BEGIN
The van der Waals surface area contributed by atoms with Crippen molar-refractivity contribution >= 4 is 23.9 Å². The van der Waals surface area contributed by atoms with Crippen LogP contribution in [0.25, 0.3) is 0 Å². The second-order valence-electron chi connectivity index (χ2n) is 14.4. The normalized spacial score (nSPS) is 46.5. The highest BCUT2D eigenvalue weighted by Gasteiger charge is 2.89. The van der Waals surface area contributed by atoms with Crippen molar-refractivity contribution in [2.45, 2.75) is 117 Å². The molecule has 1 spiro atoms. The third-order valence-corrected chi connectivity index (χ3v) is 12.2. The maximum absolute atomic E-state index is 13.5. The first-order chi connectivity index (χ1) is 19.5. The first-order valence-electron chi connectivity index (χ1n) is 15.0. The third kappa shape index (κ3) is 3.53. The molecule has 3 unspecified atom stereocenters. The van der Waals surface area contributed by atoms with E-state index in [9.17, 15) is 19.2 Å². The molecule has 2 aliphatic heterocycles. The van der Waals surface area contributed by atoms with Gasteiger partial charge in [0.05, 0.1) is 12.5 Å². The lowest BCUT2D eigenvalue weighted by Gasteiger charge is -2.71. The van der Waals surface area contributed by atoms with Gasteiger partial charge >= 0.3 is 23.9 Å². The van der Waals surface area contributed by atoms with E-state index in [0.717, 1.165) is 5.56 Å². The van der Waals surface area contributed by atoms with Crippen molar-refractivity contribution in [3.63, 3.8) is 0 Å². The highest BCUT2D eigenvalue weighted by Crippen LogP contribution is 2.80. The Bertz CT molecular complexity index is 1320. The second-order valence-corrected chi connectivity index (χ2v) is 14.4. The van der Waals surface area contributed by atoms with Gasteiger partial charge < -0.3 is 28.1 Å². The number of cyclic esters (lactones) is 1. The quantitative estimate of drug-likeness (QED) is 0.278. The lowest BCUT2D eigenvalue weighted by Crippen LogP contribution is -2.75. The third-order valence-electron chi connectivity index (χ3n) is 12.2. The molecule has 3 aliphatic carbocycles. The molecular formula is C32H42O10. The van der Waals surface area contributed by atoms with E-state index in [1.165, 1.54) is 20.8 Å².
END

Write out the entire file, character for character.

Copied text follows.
The van der Waals surface area contributed by atoms with Crippen molar-refractivity contribution >= 4 is 23.9 Å². The van der Waals surface area contributed by atoms with Crippen LogP contribution in [0.25, 0.3) is 0 Å². The second-order valence-electron chi connectivity index (χ2n) is 14.4. The normalized spacial score (nSPS) is 46.5. The highest BCUT2D eigenvalue weighted by Gasteiger charge is 2.89. The van der Waals surface area contributed by atoms with Crippen molar-refractivity contribution in [2.45, 2.75) is 117 Å². The molecule has 1 spiro atoms. The third-order valence-corrected chi connectivity index (χ3v) is 12.2. The maximum absolute atomic E-state index is 13.5. The first-order chi connectivity index (χ1) is 19.5. The first-order valence-electron chi connectivity index (χ1n) is 15.0. The third kappa shape index (κ3) is 3.53. The molecule has 3 unspecified atom stereocenters. The van der Waals surface area contributed by atoms with E-state index in [9.17, 15) is 19.2 Å². The molecule has 2 aliphatic heterocycles. The van der Waals surface area contributed by atoms with Gasteiger partial charge in [0.05, 0.1) is 12.5 Å². The lowest BCUT2D eigenvalue weighted by Gasteiger charge is -2.71. The van der Waals surface area contributed by atoms with Gasteiger partial charge >= 0.3 is 23.9 Å². The van der Waals surface area contributed by atoms with E-state index in [0.717, 1.165) is 5.56 Å². The van der Waals surface area contributed by atoms with Crippen molar-refractivity contribution in [3.63, 3.8) is 0 Å². The highest BCUT2D eigenvalue weighted by Crippen LogP contribution is 2.80. The Bertz CT molecular complexity index is 1320. The second-order valence-corrected chi connectivity index (χ2v) is 14.4. The van der Waals surface area contributed by atoms with Gasteiger partial charge < -0.3 is 28.1 Å². The number of cyclic esters (lactones) is 1. The quantitative estimate of drug-likeness (QED) is 0.278. The lowest BCUT2D eigenvalue weighted by Crippen LogP contribution is -2.75. The third-order valence-electron chi connectivity index (χ3n) is 12.2. The molecule has 3 aliphatic carbocycles. The molecular formula is C32H42O10. The van der Waals surface area contributed by atoms with E-state index in [1.165, 1.54) is 20.8 Å².